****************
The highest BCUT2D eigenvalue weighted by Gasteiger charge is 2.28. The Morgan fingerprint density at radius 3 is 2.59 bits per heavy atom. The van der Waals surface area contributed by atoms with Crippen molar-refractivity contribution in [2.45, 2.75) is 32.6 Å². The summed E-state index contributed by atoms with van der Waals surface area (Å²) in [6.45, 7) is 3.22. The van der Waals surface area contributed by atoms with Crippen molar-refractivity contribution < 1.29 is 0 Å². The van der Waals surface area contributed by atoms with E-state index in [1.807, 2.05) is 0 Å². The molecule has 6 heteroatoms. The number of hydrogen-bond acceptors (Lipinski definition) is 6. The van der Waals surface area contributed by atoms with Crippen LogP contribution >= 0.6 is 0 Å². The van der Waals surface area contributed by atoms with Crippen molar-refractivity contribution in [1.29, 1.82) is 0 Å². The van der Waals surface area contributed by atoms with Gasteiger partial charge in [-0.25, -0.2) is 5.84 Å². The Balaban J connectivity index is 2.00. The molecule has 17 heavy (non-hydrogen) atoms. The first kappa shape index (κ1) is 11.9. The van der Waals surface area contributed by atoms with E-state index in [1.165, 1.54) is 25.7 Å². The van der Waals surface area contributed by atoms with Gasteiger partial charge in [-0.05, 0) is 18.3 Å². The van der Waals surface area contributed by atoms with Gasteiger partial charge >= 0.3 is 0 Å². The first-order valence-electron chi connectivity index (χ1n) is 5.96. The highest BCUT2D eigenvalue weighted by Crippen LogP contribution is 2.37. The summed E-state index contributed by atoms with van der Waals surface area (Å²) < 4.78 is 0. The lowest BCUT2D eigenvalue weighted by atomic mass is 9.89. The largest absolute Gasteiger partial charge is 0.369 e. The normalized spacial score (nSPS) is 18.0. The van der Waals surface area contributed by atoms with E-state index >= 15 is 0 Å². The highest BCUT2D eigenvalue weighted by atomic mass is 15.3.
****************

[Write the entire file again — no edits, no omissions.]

The highest BCUT2D eigenvalue weighted by Gasteiger charge is 2.28. The Morgan fingerprint density at radius 3 is 2.59 bits per heavy atom. The van der Waals surface area contributed by atoms with Crippen molar-refractivity contribution in [2.45, 2.75) is 32.6 Å². The summed E-state index contributed by atoms with van der Waals surface area (Å²) in [6.45, 7) is 3.22. The van der Waals surface area contributed by atoms with Crippen molar-refractivity contribution < 1.29 is 0 Å². The van der Waals surface area contributed by atoms with E-state index in [1.807, 2.05) is 0 Å². The molecule has 6 heteroatoms. The number of hydrogen-bond acceptors (Lipinski definition) is 6. The van der Waals surface area contributed by atoms with Crippen LogP contribution >= 0.6 is 0 Å². The van der Waals surface area contributed by atoms with Crippen molar-refractivity contribution in [1.29, 1.82) is 0 Å². The van der Waals surface area contributed by atoms with Gasteiger partial charge in [-0.25, -0.2) is 5.84 Å². The Balaban J connectivity index is 2.00. The molecule has 17 heavy (non-hydrogen) atoms. The first kappa shape index (κ1) is 11.9. The van der Waals surface area contributed by atoms with E-state index in [1.165, 1.54) is 25.7 Å². The van der Waals surface area contributed by atoms with Gasteiger partial charge in [-0.05, 0) is 18.3 Å². The van der Waals surface area contributed by atoms with Gasteiger partial charge >= 0.3 is 0 Å². The first-order valence-electron chi connectivity index (χ1n) is 5.96. The highest BCUT2D eigenvalue weighted by Crippen LogP contribution is 2.37. The summed E-state index contributed by atoms with van der Waals surface area (Å²) < 4.78 is 0. The lowest BCUT2D eigenvalue weighted by atomic mass is 9.89. The largest absolute Gasteiger partial charge is 0.369 e. The normalized spacial score (nSPS) is 18.0. The van der Waals surface area contributed by atoms with E-state index >= 15 is 0 Å². The highest BCUT2D eigenvalue weighted by atomic mass is 15.3.